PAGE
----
onset curves (“sum bef.”). A more refined method consists
                                                  12                                                                                  in summing adjacent channels into a lower number of wider
                                                  10                                                                                  band (“sum adj.”), on each of which is computed the auto-
                                                   8                                                                                  correlation, further summed afterwards (“sum after”) [10].
                                                   6
                                                                                                                                          Peaks indicate the most probable periodicities. In order
                                                                                                                                      to model the perception of musical pulses, most perceptually
                                                   4
                                                                                                                                      salient periodicities are emphasized by multiplying the au-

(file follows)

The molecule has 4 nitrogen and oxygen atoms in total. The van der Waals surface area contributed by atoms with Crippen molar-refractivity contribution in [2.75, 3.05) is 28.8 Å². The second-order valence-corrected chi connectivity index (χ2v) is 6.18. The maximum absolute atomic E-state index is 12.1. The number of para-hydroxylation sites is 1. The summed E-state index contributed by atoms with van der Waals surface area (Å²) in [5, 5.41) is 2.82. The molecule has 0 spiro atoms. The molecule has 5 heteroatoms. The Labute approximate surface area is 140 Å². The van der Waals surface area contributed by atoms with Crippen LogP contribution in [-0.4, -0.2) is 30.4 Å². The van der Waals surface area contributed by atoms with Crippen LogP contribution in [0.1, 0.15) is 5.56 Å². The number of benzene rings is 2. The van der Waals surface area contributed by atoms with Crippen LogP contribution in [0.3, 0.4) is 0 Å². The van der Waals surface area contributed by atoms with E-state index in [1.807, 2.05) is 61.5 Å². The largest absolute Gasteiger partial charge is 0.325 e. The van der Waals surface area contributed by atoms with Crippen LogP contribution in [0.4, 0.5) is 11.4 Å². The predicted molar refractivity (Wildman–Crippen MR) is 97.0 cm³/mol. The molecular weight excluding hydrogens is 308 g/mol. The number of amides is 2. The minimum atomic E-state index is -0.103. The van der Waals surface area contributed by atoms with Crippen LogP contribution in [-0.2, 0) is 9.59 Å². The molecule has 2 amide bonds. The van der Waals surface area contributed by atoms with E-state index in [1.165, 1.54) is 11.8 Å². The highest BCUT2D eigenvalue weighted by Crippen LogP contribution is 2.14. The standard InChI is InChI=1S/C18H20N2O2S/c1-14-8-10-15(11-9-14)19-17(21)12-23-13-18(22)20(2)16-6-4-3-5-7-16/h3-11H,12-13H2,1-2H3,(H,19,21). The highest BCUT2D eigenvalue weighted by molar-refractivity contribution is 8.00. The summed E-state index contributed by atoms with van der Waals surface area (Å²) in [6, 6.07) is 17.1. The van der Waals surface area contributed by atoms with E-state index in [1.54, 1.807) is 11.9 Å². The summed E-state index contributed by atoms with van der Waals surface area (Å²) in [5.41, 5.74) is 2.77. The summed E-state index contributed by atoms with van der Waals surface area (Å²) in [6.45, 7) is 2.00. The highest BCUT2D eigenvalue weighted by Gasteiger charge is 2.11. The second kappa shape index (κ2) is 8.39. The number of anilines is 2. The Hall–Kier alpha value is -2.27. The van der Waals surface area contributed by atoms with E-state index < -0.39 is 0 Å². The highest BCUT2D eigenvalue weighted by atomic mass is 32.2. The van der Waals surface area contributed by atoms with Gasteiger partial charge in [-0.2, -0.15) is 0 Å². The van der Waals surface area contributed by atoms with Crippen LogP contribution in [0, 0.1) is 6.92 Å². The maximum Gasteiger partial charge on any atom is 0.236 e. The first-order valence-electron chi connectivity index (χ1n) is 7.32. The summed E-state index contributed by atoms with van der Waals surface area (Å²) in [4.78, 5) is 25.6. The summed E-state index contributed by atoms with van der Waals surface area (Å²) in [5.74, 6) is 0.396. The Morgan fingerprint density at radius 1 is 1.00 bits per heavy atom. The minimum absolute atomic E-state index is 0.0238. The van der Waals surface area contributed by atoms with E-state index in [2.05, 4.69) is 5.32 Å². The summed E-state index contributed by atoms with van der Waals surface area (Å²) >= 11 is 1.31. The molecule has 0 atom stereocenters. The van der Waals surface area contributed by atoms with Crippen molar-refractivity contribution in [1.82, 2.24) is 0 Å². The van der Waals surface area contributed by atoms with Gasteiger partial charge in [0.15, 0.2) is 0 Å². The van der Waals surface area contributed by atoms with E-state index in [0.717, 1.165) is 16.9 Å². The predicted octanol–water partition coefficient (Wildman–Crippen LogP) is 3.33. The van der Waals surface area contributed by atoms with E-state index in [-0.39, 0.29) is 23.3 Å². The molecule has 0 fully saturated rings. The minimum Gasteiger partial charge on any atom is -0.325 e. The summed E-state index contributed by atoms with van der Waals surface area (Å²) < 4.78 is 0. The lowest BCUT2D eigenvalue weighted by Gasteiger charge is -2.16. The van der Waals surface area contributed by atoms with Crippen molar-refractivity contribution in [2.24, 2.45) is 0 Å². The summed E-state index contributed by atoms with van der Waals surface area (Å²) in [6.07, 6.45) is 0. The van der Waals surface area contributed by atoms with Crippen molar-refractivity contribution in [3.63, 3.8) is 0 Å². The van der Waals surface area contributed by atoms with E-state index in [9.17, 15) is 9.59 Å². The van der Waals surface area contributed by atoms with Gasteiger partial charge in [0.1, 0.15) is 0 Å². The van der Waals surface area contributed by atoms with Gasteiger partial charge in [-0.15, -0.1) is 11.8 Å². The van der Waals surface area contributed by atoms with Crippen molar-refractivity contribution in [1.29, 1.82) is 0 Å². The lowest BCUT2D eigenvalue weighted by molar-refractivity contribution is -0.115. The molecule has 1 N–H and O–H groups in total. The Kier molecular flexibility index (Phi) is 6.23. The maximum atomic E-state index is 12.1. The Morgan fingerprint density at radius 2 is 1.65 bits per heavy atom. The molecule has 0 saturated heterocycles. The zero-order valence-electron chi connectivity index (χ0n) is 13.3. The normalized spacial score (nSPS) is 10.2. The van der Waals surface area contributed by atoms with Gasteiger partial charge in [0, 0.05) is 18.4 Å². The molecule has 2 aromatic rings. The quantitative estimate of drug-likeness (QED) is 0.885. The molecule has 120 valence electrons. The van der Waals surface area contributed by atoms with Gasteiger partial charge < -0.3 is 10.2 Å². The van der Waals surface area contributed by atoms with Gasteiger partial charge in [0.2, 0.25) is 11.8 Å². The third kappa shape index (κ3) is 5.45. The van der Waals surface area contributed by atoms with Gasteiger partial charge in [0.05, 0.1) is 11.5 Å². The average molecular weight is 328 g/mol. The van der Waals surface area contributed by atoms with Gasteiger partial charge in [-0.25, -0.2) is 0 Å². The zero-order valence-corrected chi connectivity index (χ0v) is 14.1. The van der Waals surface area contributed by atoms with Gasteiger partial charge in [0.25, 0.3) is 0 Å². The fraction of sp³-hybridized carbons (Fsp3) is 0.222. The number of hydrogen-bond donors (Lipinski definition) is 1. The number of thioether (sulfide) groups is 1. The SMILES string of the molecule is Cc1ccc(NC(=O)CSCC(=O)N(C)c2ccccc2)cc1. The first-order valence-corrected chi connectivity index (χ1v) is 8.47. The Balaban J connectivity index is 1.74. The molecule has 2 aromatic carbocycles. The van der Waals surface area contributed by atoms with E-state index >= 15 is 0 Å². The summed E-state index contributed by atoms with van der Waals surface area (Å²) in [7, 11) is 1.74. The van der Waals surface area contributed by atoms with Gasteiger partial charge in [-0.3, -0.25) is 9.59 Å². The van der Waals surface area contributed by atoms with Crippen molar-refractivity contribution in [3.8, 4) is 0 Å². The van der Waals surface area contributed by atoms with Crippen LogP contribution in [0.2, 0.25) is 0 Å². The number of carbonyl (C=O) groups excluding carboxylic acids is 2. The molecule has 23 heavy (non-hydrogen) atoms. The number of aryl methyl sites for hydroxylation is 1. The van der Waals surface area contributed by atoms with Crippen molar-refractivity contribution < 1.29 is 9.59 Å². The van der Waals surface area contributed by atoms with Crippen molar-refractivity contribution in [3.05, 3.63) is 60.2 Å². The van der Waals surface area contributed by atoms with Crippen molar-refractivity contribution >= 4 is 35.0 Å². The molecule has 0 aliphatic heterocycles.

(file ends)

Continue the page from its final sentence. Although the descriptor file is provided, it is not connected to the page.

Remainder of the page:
2
                                                                                                                                      tocorrelation function with a resonance function (“reson.”).
                                                                 2      4          6            8        10          12   14
                                                                                                                                      Two resonance curve have been considered, one presented
                                                                        temporal location of frame centers (in s.)                    in [15] (“reson1” in table 1), and a new curve developed for
                                                                                        Novelty
                                                   1                                                                                  this study (“reson2”). In order to improve the results, redun-
coefficient value




                                                                                                                                      dant harmonics in the autocorrelation curve can be reduced
                                                  0.5                                                                                 by using an enhancement method (“enhan.”) [16].

                                                   0